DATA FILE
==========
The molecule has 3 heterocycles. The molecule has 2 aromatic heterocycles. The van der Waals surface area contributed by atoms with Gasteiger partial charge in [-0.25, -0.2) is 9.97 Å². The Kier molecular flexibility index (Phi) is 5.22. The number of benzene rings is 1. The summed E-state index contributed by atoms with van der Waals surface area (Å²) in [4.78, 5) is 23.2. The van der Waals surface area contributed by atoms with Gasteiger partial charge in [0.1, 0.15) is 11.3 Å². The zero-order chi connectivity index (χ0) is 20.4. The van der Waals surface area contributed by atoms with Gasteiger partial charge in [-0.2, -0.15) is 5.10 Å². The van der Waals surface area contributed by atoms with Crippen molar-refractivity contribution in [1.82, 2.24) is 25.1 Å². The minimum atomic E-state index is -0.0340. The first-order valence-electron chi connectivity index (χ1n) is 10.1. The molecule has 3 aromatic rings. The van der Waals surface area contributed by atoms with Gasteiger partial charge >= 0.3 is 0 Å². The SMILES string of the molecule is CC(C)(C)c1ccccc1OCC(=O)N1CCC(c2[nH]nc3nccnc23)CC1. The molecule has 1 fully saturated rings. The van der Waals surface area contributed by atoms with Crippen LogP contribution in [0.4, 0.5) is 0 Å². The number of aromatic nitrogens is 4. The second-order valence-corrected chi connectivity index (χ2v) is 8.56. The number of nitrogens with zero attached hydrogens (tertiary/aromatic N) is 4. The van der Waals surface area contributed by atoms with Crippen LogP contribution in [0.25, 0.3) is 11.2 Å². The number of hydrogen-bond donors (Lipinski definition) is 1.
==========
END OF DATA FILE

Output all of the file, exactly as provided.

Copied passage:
The molecule has 3 heterocycles. The molecule has 2 aromatic heterocycles. The van der Waals surface area contributed by atoms with Gasteiger partial charge in [-0.25, -0.2) is 9.97 Å². The Kier molecular flexibility index (Phi) is 5.22. The number of benzene rings is 1. The summed E-state index contributed by atoms with van der Waals surface area (Å²) in [4.78, 5) is 23.2. The van der Waals surface area contributed by atoms with Gasteiger partial charge in [0.1, 0.15) is 11.3 Å². The zero-order chi connectivity index (χ0) is 20.4. The van der Waals surface area contributed by atoms with Gasteiger partial charge in [-0.2, -0.15) is 5.10 Å². The van der Waals surface area contributed by atoms with Crippen molar-refractivity contribution in [1.82, 2.24) is 25.1 Å². The minimum atomic E-state index is -0.0340. The first-order valence-electron chi connectivity index (χ1n) is 10.1. The molecule has 3 aromatic rings. The van der Waals surface area contributed by atoms with Gasteiger partial charge >= 0.3 is 0 Å². The SMILES string of the molecule is CC(C)(C)c1ccccc1OCC(=O)N1CCC(c2[nH]nc3nccnc23)CC1. The molecule has 1 fully saturated rings. The van der Waals surface area contributed by atoms with Crippen LogP contribution in [0.4, 0.5) is 0 Å². The number of aromatic nitrogens is 4. The second-order valence-corrected chi connectivity index (χ2v) is 8.56. The number of nitrogens with zero attached hydrogens (tertiary/aromatic N) is 4. The van der Waals surface area contributed by atoms with Crippen LogP contribution in [0.25, 0.3) is 11.2 Å². The number of hydrogen-bond donors (Lipinski definition) is 1.